Daphne Maxwell Reid '70 Actress, Designer, Film Producer

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Homecoming Queen was just one "first" for Daphne Maxwell Reid, actress, designer, film producer

Nancy Deneen

The times, they were a-changing, at Northwestern, as well as in Bob Dylan’s song. In the fall of 1966, just a year after the civil rights march on Selma, 54 African American students came to campus as freshmen. They were part of the administration’s decision to diversify the student body by actively recruiting in black urban areas. Many found a world steeped in unfamiliar social traditions, such as fraternity and sorority Rush and Homecoming festivities. By the following fall, black students numbered 120 and their presence was beginning to be felt on campus. The first two black women were accepted into traditionally white sororities. Then came Homecoming and another color barrier was broken for good.

Change can be exhilarating. It can also be painful. For Daphne Maxwell ’70, becoming Northwestern’s first black Homecoming queen was something of both. The entire student body was eligible to vote in 1967, but she remembers that not everyone was thrilled at the outcome. In any case, her election was news: her victory was carried by every major newspaper across the country. (The University of Michigan and the University of IllinoisCircle Campus also elected black women students as Homecoming queens that year.) Reached by phone recently in Los Angeles, she shared her memories of that groundbreaking time and filled us in on her life since then. It is clear that for this effervescent and determined woman, Homecoming was only one of many “firsts” in her life.

“I’m from New York City and I had no idea what a Homecoming queen was,” says Daphne, who now goes by Daphne Maxwell Reid. “My freshman year, the yearbook had a three-page spread of the Homecoming queen. And of course everyone went through ‘Rush’. It was all a totally new experience for me when I hit campus.”

Her sophomore year, she was part of the hoopla, one of five candidates for queen, and the only black woman. She had been featured in Seventeen magazine and friends had persuaded her to use the photo to enter the contest. Besides skin color, she was different in a number of ways. She grew up in a public housing project, the Amsterdam Houses, on Manhattan’s West Side. Identified as a gifted student early on, she took public transportation to schools with special classes outside her neighborhood. At Bronx High School of Science—then, as now, regarded as one of the nation’s best—she excelled and was elected president of her senior class. She came to Northwestern, not having seen it first, as a merit scholar.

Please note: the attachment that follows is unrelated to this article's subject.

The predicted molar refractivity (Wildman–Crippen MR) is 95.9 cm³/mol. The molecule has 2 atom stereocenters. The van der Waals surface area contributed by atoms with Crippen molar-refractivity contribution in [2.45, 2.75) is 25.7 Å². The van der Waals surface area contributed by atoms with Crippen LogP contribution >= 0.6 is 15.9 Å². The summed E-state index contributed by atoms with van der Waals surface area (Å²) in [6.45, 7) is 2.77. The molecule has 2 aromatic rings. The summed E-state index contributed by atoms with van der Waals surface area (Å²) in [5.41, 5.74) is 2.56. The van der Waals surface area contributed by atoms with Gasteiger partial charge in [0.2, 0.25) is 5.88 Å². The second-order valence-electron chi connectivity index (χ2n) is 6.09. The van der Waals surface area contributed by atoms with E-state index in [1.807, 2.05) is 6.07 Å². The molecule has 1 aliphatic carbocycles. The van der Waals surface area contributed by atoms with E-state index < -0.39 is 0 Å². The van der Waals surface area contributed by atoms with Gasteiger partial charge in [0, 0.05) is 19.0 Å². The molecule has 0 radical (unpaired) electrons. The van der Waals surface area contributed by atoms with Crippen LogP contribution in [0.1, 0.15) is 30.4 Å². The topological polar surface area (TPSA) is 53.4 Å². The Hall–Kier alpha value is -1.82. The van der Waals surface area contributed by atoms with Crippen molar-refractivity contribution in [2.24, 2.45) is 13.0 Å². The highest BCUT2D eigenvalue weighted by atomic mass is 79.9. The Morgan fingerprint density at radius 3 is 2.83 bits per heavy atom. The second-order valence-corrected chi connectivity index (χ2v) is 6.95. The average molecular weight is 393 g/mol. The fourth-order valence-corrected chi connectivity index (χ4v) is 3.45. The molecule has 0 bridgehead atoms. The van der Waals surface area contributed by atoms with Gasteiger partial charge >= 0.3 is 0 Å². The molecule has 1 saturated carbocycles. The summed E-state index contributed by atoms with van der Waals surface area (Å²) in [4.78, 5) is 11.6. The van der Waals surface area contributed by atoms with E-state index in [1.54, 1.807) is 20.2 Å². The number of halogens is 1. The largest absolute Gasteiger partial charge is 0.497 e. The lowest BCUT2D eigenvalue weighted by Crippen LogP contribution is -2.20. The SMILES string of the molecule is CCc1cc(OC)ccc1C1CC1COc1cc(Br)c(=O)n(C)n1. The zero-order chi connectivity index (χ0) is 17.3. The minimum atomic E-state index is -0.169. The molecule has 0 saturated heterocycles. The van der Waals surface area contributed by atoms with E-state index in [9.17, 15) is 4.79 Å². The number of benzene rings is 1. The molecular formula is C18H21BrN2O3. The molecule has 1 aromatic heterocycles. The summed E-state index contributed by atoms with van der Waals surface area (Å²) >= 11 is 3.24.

She was probably the only candidate to make her own formal. An accomplished seamstress even then, she had whipped up a white peau de soie gown for the Homecoming parade in three hours the night before. But there was a glitch: her boyfriend, Robert Tubbs Jr., who had been a linebacker for Northwestern, was playing semi-pro football that Saturday in Pittsburgh. And Daphne, who would eventually marry him, wanted to be there. No problem, she thought—she didn’t stand a chance of winning. She had sung in the WAA-MU show, been on the student senate, and had a wide circle of friends, but a black woman had never been Homecoming queen.

That Friday night, she remembers: “I’m in the parade, I’m on the f loat, I’m waving, I’m coming down Sheridan Road. [At the bonfire afterwards to announce the queen] there are four sorority girls who are so excited about this and Daphne, watching the clock, thinking, ‘Okay, I’ll have to catch a flight out to Pittsburgh on Saturday morning.’ I didn’t even hear my name called, and it got real quiet,” she remembers. “The girls said, ‘That’s you!’ and I stepped forward, completely stunned.